The online journal Scientific Reports recently detailed a study from Johns Hopkins Medicine showing support for previous research that a cellular protein signal facilitates the formation of both bone and fat in particular stem cells. The study also shows that this protein signal can be influenced to build bone.
The researchers believe that manipulating the protein, also known as WISP-1, in favor of building bone could mean healing fractures more quickly, reducing surgical recovery times and potentially preventing bone loss that occurs as a consequence of aging, injury and illness.
"As we age, the body slows down the production of bone cells, and as a result, we lose bone mass," said Dr. Bill Johnson, a Dallas, Texas, stem cell physician.
Stem cells are regenerative cells with the ability to develop into a wide range of tissues. Stem cells also can regenerate without limit to replace or repair tissue that has been injured or damaged by disease.
"When tissues or organs become impacted by injury or illness, they put off a signal to stem cells hibernating in the area to wake up and get to work," Johnson said.
Cell signaling is a critical part of how cells function; it governs cell activities, including development, immunity, day-to-day function and maintaining the cell environment and tissue repair. The Johns Hopkins researchers hope that by changing how WISP-1 behaves they can coax a specific type of stem cells called perivascular stem cells into becoming bone instead of fat.
During the study, the Maryland researchers used genetically engineered stem cells to block the body from producing the WISP-1 protein. They then analyzed the gene activity of cells without WISP-1 and found that four genes that trigger fat cell formation were present at levels that were 50 to 200 percent higher than control cells containing normal levels of protein.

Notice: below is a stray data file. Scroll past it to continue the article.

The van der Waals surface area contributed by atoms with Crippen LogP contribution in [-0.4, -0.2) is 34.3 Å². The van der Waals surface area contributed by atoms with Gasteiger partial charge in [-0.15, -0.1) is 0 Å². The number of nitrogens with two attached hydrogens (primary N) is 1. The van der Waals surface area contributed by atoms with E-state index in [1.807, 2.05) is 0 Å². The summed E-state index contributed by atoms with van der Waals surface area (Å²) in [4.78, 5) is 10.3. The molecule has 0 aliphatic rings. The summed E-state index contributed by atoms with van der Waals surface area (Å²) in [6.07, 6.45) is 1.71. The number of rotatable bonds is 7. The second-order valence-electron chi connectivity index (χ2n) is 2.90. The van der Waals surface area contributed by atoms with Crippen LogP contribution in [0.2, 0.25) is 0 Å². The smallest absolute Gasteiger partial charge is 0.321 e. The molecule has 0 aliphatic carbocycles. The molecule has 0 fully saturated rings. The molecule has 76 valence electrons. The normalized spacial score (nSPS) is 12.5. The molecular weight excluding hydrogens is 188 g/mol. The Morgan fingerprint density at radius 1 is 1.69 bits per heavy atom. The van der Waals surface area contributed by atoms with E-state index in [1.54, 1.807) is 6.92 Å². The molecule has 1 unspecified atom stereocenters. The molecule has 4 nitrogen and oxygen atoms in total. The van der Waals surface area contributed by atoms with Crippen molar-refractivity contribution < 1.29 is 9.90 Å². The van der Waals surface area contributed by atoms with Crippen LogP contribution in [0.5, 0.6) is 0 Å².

The researchers' next step was to create human fat tissue stem cells with the ability to produce more WISP-1 protein than normal cells. They found that the genes that control the formation of bone were twice as active in these new cells. They also found that the activity of the fat-creating genes was reduced by 42 percent.
The next phase of the project involved testing whether the WISP-1 protein could be used to improve bone healing times. To do so, they used rats that underwent spinal fusion, a procedure that is performed on people to reduce pain or restore stability by fusing vertebrae using a metal rod so that they grow into a stronger, single bone.
According to the U.S. Agency for Healthcare Research and Quality, there are 391,000 spinal fusions are performed in the U.S. each year.
Recovery from a spinal fusion procedure takes between four and six weeks and requires a significant amount of rest while new bones cells are formed. Speeding up the process of bone-cell generation could mean that long periods of rest - and the risk of complications - can be reduced.
In addition to mimicking the human surgical procedure in the rats, the researchers also injected human stem cells with the WISP-1 protein between the newly fused spinal bones.
Four weeks after the procedure, the researchers examined the spinal tissue of the test rats and noticed high levels of the WISP-1 protein, as well as new bone forming. Rats that did not receive WISP-1 protein injections did not show successful bone fusion during the four-week post-surgery period.
These findings show promise and potential for treating fractures caused by injury and bone disease. According to the Office of the Surgeon General, 1.5 million Americans suffer a bone disease-related fracture annually.
The Johns Hopkins team also hopes their research could be used to increase the production of fat cells to help treat the healing of soft-tissue wounds as well.
Johns Hopkins Medicine. "Stem cell signal drives new bone building: If harnessed in people, it could speed recovery for bone breaks, spinal fusions, osteoporosis." ScienceDaily. ScienceDaily, 7 January 2019.